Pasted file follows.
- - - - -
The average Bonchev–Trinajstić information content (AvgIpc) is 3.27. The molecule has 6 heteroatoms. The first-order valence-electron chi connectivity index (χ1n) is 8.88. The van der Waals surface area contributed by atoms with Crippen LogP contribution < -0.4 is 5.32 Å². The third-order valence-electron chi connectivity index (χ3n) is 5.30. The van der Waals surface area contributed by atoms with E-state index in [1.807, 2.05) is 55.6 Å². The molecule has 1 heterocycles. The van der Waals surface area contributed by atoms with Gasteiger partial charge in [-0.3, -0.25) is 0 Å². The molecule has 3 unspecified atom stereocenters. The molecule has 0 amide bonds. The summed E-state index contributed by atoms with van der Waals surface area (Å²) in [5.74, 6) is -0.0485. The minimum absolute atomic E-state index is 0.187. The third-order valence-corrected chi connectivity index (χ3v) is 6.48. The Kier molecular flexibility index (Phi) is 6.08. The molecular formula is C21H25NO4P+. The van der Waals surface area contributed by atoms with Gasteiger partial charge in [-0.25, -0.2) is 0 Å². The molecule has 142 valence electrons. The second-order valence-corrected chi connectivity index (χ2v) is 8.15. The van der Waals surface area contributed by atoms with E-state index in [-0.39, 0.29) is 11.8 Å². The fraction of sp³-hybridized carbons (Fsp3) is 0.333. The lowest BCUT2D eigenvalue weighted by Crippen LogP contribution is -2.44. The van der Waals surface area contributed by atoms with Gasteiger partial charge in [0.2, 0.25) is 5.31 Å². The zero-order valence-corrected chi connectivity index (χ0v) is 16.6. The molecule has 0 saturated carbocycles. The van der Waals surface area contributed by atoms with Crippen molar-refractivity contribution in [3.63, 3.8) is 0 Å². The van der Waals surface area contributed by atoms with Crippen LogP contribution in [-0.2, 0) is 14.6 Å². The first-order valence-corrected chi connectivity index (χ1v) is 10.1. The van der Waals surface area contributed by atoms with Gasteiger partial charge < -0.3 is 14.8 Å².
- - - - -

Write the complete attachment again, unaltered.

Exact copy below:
The average Bonchev–Trinajstić information content (AvgIpc) is 3.27. The molecule has 6 heteroatoms. The first-order valence-electron chi connectivity index (χ1n) is 8.88. The van der Waals surface area contributed by atoms with Crippen LogP contribution < -0.4 is 5.32 Å². The third-order valence-electron chi connectivity index (χ3n) is 5.30. The van der Waals surface area contributed by atoms with E-state index in [1.807, 2.05) is 55.6 Å². The molecule has 1 heterocycles. The van der Waals surface area contributed by atoms with Gasteiger partial charge in [-0.3, -0.25) is 0 Å². The molecule has 3 unspecified atom stereocenters. The molecule has 0 amide bonds. The summed E-state index contributed by atoms with van der Waals surface area (Å²) in [5.74, 6) is -0.0485. The minimum absolute atomic E-state index is 0.187. The third-order valence-corrected chi connectivity index (χ3v) is 6.48. The Kier molecular flexibility index (Phi) is 6.08. The molecular formula is C21H25NO4P+. The van der Waals surface area contributed by atoms with Gasteiger partial charge in [-0.25, -0.2) is 0 Å². The molecule has 142 valence electrons. The second-order valence-corrected chi connectivity index (χ2v) is 8.15. The van der Waals surface area contributed by atoms with E-state index in [-0.39, 0.29) is 11.8 Å². The fraction of sp³-hybridized carbons (Fsp3) is 0.333. The lowest BCUT2D eigenvalue weighted by Crippen LogP contribution is -2.44. The van der Waals surface area contributed by atoms with Gasteiger partial charge in [0.2, 0.25) is 5.31 Å². The zero-order valence-corrected chi connectivity index (χ0v) is 16.6. The molecule has 0 saturated carbocycles. The van der Waals surface area contributed by atoms with Crippen molar-refractivity contribution in [3.63, 3.8) is 0 Å². The van der Waals surface area contributed by atoms with Crippen LogP contribution in [-0.2, 0) is 14.6 Å². The first-order valence-corrected chi connectivity index (χ1v) is 10.1. The van der Waals surface area contributed by atoms with Gasteiger partial charge < -0.3 is 14.8 Å².